Kitchen vinegars, like white and cider, are just 5% acetic acid, and often not enough to completely kill more than a small dandelion. However, there are horticultural vinegars that are much more potent—usually about 20% acetic acid. They are labeled to be sold as herbicides and can be very effective. However, at that concentration, horticultural vinegar can also harm humans and other animals, and care should be taken (including reading and following the label—it’s the law!) to use it property. It’s also important to note that horticultural vinegar is actually more acutely toxic to animals than some traditional herbicides, which often comes as a surprise!
Good uses for horticultural vinegar include preventing stump-sprouting on a recently cut tree (though not those that root sucker), or foliar-spraying a weed or small shrub that does not have a deep root structure. ISN does not recommend using horticultural vinegar outside of its labeled use, or in situations where a systemic herbicide is required for successful control. ISN recommends using horticultural vinegar according to its label in situations where a contact herbicide is desired.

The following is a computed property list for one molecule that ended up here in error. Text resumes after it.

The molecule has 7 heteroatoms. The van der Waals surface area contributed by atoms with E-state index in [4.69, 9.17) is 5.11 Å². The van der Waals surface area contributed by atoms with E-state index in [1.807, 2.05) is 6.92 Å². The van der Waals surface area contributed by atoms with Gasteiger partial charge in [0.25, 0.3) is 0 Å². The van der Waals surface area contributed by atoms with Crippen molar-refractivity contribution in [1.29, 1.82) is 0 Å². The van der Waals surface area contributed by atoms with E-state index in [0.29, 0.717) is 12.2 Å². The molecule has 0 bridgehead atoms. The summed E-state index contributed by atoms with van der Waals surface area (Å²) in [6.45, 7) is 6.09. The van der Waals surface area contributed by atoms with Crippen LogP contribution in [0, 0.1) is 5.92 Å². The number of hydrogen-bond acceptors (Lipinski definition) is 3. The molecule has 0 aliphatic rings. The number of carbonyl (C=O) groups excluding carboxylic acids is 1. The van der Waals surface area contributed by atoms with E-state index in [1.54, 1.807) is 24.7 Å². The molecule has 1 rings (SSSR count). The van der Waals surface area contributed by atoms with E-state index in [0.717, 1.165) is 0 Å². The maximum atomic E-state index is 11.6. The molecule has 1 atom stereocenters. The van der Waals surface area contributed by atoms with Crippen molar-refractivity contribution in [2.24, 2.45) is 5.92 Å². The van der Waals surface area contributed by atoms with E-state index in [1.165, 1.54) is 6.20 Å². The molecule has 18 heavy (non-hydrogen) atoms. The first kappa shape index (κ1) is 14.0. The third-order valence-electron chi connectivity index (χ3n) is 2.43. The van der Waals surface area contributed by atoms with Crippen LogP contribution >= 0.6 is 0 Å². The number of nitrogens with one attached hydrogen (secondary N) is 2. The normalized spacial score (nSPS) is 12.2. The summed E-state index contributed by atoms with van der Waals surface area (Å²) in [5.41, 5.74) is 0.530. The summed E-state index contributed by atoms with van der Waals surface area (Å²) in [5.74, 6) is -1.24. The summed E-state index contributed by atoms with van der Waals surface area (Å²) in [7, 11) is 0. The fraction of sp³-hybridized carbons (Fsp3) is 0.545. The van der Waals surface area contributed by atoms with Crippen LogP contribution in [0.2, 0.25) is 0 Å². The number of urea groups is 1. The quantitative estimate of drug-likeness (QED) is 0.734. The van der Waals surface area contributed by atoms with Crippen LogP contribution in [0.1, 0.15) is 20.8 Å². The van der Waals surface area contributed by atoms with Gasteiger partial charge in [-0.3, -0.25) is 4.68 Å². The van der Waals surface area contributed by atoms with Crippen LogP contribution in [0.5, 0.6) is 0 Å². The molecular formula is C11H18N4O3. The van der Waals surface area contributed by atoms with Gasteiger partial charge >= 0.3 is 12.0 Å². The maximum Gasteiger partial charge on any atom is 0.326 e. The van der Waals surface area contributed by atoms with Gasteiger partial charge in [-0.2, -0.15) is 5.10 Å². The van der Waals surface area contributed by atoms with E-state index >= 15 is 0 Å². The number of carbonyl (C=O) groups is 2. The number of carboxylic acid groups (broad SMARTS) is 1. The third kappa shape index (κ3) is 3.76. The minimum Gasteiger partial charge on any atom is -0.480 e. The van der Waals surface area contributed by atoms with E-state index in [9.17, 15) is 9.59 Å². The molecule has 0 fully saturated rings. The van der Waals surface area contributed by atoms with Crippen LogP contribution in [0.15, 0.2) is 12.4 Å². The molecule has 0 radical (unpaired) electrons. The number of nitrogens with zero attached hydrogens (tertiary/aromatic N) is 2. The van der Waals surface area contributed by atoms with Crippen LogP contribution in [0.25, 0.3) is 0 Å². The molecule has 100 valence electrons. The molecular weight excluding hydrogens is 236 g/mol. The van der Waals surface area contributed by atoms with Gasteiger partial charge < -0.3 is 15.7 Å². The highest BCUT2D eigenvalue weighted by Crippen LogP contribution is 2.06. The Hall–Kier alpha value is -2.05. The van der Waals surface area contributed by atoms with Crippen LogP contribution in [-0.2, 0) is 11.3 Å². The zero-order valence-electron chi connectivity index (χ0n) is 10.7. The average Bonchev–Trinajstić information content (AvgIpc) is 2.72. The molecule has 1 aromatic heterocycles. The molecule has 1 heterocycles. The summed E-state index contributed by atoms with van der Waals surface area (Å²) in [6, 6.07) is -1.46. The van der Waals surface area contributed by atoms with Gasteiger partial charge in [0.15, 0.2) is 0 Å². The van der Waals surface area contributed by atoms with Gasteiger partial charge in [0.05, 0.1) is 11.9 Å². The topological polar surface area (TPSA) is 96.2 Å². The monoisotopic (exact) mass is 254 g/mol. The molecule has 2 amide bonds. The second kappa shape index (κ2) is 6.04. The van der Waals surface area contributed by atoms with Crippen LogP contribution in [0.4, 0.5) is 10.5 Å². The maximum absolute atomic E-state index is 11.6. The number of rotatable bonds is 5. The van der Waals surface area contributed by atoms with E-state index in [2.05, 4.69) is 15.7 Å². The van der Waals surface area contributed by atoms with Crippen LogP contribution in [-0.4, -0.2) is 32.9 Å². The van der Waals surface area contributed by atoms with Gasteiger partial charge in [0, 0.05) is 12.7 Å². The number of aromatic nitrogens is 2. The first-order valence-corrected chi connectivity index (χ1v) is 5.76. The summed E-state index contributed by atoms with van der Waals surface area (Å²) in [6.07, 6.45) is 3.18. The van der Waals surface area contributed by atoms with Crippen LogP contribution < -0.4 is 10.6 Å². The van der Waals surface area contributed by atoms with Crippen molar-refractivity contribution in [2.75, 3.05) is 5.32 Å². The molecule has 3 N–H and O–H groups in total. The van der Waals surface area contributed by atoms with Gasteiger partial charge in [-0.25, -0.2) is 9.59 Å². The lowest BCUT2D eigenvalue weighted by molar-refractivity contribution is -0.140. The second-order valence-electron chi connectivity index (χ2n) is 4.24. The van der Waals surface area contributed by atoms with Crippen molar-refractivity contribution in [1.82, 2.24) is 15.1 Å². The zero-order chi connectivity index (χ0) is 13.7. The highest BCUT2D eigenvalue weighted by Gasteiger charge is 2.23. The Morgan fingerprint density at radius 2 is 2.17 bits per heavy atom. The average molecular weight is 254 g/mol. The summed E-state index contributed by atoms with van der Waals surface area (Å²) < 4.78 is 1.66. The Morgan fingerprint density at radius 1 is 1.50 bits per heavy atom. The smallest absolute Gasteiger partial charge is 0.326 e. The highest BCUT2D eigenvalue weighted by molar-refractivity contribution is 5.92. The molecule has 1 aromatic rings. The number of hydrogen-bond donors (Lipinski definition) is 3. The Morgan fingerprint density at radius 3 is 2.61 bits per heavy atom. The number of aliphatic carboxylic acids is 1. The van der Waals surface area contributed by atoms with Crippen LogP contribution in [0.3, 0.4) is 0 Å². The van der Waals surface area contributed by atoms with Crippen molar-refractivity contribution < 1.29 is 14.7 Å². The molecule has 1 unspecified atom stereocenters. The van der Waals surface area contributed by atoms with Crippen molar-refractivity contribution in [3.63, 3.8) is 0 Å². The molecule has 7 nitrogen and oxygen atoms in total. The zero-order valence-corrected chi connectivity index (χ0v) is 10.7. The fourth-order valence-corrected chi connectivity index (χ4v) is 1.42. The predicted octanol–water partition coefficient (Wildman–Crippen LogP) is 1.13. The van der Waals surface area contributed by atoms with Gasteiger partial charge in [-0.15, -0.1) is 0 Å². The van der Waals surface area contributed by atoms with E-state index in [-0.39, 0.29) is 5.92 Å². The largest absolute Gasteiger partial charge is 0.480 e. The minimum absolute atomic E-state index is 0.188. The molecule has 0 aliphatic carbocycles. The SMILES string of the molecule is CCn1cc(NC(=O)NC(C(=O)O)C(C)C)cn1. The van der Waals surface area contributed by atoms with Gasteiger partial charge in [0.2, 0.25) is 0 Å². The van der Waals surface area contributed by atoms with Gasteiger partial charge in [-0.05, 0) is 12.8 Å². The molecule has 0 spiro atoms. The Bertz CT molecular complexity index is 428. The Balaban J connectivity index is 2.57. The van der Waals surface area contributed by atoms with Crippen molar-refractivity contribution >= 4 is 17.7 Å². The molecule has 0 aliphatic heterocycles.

Dish soap is not an herbicide, but it’s often recommended for use as an at-home surfactant (a herbicide additive that helps the active ingredient stick to a slippery plant surface). However, it comes with risk—it harms fish and frogs when it gets into water ways by making it difficult for them to breathe, even destroying their skin/gills. Even very small amounts of soap can harm them! Unless you’re using soap as a surfactant very, VERY far from lakes, streams, ponds, and storm drains, it’s a big risk. Approved, fish-safe surfactants are not expensive and can be purchased from a local herbicide purveyor for use in plant control projects. ISN requests that dish soap is not used for non-dishwashing activities.
Combinations of various ingredients (Epsom salt + vinegar + dish soap is especially popular online) are generally not recommended, as there is no evidence that the combination works better than just the most effective ingredient alone.
We know this is a lot of information, and a lot of variables. If you’d like assistance in choosing the method that’s right for you, please contact us! We’d be happy to help you choose between the available options, which vary by species, site, budget, landowner preferences, and time available.
References and further reading: